Contractualism and Punishment

Criminal Justice Ethics 34 (2):177-209 (2015)
  Copy   BIBTEX


T. M. Scanlon’s contractualism is a meta-ethical theory that explains moral motivation and also provides a conception of how to carry out moral deliberation. It supports non-consequentialism – the theory that both consequences and deontological considerations are morally significant in moral deliberation. Regarding the issue of punishment, non-consequentialism allows us to take account of the need for deterrence as well as principles of fairness, justice, and even desert. Moreover, Scanlonian contractualism accounts for permissibility in terms of justifiability: An act is permissible if and only if it can be justified to everyone affected by it. This contractualist thesis explains why it is always impermissible to frame an innocent person, why vicarious punishment is impermissible, and why there has to be a cap on sentences. Contractualism therefore allows us to take deterrence as a goal of punishment without the excess of utilitarianism. This paper further argue that the resulting view is superior to pure retributivism. Finally, it shows why legal excuses and mitigation can be justified in terms of the notion of negative desert. (For access to this paper: )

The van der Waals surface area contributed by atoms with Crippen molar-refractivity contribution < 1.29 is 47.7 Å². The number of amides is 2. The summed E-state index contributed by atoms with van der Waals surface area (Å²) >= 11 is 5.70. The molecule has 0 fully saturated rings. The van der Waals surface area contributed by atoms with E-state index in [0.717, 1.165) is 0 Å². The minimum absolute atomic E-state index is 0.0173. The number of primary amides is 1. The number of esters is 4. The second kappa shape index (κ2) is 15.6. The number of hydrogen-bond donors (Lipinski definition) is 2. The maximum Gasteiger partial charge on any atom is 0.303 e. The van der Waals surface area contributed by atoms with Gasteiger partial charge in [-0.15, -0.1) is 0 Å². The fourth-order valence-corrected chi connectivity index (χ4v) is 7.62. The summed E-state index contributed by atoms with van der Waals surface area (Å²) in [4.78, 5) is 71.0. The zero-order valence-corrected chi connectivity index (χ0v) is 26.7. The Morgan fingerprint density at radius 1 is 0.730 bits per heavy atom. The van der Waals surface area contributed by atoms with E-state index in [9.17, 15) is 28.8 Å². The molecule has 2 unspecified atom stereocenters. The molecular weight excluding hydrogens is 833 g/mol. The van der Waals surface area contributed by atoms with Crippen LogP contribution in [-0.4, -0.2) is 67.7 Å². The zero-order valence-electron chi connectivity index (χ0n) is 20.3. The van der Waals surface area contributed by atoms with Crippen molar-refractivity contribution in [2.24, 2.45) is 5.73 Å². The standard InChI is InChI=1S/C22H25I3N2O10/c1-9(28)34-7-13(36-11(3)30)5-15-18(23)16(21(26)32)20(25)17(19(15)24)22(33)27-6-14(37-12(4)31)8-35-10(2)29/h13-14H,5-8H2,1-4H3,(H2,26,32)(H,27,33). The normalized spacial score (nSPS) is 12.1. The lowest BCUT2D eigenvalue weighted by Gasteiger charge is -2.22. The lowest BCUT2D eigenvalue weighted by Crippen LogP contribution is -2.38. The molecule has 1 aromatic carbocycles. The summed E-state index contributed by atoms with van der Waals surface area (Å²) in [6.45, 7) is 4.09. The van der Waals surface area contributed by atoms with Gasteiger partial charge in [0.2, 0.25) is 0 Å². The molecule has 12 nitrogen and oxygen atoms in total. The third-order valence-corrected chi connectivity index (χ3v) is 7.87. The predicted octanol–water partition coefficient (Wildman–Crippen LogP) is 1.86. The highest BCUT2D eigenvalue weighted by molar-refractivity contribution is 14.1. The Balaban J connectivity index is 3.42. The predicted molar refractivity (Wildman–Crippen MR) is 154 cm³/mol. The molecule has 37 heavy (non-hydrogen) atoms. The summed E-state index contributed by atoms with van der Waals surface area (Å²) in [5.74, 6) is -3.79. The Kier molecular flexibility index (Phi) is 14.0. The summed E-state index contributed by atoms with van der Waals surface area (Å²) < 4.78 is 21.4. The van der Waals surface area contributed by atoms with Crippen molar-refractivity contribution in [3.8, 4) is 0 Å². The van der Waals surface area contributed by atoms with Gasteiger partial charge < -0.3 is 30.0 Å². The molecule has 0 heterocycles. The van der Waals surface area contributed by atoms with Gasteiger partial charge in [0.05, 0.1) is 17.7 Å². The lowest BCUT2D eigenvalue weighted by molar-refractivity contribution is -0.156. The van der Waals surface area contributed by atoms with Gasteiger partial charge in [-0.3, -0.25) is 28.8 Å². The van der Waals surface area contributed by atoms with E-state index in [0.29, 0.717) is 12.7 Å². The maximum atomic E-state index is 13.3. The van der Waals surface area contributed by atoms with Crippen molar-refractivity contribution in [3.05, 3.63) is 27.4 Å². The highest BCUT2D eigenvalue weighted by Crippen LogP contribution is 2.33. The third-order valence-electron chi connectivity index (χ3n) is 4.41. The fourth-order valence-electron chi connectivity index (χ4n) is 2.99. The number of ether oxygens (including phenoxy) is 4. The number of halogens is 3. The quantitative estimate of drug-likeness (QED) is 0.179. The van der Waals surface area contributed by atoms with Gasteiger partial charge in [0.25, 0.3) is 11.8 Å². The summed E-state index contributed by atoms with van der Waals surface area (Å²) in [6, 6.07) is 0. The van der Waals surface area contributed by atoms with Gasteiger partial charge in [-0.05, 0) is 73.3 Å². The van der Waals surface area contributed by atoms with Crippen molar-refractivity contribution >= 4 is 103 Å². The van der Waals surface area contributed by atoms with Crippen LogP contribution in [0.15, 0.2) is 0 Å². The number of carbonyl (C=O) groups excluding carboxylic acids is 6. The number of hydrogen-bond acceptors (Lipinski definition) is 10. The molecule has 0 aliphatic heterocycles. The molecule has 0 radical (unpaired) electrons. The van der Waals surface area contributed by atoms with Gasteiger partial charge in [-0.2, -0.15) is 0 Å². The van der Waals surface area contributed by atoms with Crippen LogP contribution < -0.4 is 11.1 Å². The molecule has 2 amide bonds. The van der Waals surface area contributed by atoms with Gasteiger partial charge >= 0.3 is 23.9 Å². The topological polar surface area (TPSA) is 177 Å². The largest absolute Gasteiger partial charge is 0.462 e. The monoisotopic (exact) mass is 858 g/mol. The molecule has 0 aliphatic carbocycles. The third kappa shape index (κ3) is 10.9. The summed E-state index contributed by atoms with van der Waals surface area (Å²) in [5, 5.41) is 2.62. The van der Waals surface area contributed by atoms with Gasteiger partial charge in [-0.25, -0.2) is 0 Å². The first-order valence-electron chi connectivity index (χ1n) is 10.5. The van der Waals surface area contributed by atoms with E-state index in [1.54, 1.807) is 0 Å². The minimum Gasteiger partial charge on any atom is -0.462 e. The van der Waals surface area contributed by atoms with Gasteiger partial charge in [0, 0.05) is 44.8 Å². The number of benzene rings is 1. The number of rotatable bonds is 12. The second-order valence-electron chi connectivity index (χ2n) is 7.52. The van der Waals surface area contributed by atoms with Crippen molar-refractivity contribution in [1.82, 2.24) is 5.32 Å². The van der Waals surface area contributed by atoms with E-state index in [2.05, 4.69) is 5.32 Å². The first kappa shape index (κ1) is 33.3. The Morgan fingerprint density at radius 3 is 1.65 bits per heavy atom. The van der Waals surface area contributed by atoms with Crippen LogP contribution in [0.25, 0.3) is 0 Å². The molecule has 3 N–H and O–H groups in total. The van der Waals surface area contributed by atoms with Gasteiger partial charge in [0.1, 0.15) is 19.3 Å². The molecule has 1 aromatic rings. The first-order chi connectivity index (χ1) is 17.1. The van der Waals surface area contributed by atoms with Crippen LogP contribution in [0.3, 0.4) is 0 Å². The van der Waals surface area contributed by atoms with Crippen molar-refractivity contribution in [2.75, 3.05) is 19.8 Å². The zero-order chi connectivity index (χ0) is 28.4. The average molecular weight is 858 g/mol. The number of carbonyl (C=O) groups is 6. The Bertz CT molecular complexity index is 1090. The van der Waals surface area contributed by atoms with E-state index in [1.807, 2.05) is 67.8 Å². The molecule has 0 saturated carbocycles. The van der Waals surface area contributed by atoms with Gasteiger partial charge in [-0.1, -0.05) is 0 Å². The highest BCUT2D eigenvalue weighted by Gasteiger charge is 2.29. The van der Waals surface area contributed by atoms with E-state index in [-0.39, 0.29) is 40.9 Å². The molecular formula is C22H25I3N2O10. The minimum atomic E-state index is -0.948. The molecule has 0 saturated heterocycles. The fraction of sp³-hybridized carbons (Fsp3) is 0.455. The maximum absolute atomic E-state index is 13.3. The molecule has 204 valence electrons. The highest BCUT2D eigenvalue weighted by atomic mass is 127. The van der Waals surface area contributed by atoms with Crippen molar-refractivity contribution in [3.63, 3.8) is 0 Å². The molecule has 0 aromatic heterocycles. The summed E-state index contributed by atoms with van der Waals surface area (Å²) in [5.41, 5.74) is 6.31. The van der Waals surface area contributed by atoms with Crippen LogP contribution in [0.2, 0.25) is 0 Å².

Author's Profile

Hon-Lam Li
Chinese University of Hong Kong


Added to PP

384 (#30,332)

6 months
69 (#25,943)

Historical graph of downloads since first upload
This graph includes both downloads from PhilArchive and clicks on external links on PhilPapers.
How can I increase my downloads?